A supermarket boss told teenage checkout girls to fork out up to $700 when organised thieves walked off with full trolleys.
This sounds just as bad as the petrol station stories about making staff pay for drive offs, but there is a difference.
The mother of one of the Pak’nSave checkout girls said the company was “passing the buck” on to its least powerful workers. “Those sort of huge firms will just push you around and that’s just the way it is, they get away with it,” said the woman, who did not want to be named to protect her daughter from employment repercussions.
Her daughter, then 18, earned $13.75 and worked 10 to 30 hours a week. She was working with a colleague on one checkout early this year when two women approached with two trolleys. After the first, full of expensive goods, was scanned the first woman asked her to get her some eggs.
When she returned the woman was unloading the first trolley into a car as her accomplice prepared to pay the checkout operator for both trolleys – until her debit card was declined. “She said, I need to get another card from the car, then she went out and they took off with the first trolley. Cunning, eh?” said the worker’s mother.
The supermarket’s owner-operator Andrew Soutar insisted the teens were liable to split the cost of the theft, about $700, because they should have prevented it.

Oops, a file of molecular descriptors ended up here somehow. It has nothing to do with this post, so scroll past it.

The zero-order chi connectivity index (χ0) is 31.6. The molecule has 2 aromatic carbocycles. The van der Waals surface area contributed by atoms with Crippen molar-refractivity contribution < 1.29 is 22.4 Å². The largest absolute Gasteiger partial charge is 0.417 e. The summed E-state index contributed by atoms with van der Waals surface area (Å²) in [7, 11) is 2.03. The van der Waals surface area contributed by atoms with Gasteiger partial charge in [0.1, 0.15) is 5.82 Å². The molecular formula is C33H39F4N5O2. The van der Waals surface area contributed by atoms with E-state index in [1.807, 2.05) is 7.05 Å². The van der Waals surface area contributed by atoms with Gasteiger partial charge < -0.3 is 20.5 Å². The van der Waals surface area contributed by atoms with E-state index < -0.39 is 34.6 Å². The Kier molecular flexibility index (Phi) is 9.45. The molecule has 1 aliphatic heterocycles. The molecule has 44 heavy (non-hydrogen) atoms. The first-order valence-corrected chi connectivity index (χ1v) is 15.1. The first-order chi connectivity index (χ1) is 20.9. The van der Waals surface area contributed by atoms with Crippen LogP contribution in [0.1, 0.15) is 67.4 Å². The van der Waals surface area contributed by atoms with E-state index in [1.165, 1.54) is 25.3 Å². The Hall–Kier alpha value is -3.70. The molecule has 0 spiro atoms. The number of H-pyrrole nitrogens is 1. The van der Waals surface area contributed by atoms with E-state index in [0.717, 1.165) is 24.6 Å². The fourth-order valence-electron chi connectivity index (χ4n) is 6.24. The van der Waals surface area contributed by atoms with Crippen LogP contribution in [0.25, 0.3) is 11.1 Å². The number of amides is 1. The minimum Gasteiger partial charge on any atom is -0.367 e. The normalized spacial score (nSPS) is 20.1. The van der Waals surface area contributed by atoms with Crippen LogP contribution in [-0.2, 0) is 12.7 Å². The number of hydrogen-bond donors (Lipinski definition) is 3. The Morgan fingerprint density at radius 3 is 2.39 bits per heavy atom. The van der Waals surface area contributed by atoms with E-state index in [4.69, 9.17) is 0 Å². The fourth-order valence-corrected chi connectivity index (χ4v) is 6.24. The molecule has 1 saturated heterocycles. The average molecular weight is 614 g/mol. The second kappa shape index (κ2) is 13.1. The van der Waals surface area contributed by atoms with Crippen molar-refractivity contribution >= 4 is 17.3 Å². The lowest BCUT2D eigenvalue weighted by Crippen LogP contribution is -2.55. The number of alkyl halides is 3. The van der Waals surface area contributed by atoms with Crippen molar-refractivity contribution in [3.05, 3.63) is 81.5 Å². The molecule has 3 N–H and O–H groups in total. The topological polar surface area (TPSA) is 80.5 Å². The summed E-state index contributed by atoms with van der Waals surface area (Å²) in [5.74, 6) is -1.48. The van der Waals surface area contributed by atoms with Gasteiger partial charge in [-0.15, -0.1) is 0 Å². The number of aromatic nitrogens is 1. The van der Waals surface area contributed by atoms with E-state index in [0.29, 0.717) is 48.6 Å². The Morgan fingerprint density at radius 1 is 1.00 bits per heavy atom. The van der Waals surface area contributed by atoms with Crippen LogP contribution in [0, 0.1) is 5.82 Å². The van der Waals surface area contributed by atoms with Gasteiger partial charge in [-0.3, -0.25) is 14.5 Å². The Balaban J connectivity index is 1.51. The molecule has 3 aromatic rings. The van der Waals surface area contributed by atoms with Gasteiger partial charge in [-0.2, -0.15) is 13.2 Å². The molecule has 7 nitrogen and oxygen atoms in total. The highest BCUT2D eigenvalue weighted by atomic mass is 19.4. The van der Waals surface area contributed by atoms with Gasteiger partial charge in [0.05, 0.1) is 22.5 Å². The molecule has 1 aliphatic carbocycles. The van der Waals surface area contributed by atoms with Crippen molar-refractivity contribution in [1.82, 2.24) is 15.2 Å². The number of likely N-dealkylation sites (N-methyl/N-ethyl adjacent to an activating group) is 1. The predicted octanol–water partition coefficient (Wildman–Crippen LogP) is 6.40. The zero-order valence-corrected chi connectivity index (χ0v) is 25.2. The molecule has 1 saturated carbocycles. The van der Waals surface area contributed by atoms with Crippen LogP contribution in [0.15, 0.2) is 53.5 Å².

This is slightly different. The staff allowed the women to leave without paying. Yes they were conned, but there would be procedures such as don’t leave your till unattended, and don’t let someone leave unattended without leaving the unpaid groceries behind.
This is different to petrol stations where staff can’t actually do anything to prevent drive offs.
Now having said that, it’s still pretty heartless by the store owner. Rather than make the girls pay, I would give them a warning, tell them if they didn’t follow procedures in future then they may be liable, and use it as a training example for other staff on the sort of cons you can get.
The petrol station owners were probably breaking the law. The supermarket owner is not I would say, but I think they are lacking some compassion. It was a fairly sophisticated con, and you should allow people to learn from their mistakes. Having said that, it would be useful to know how explicit and detailed the policies and procedures were on what to do in these situations.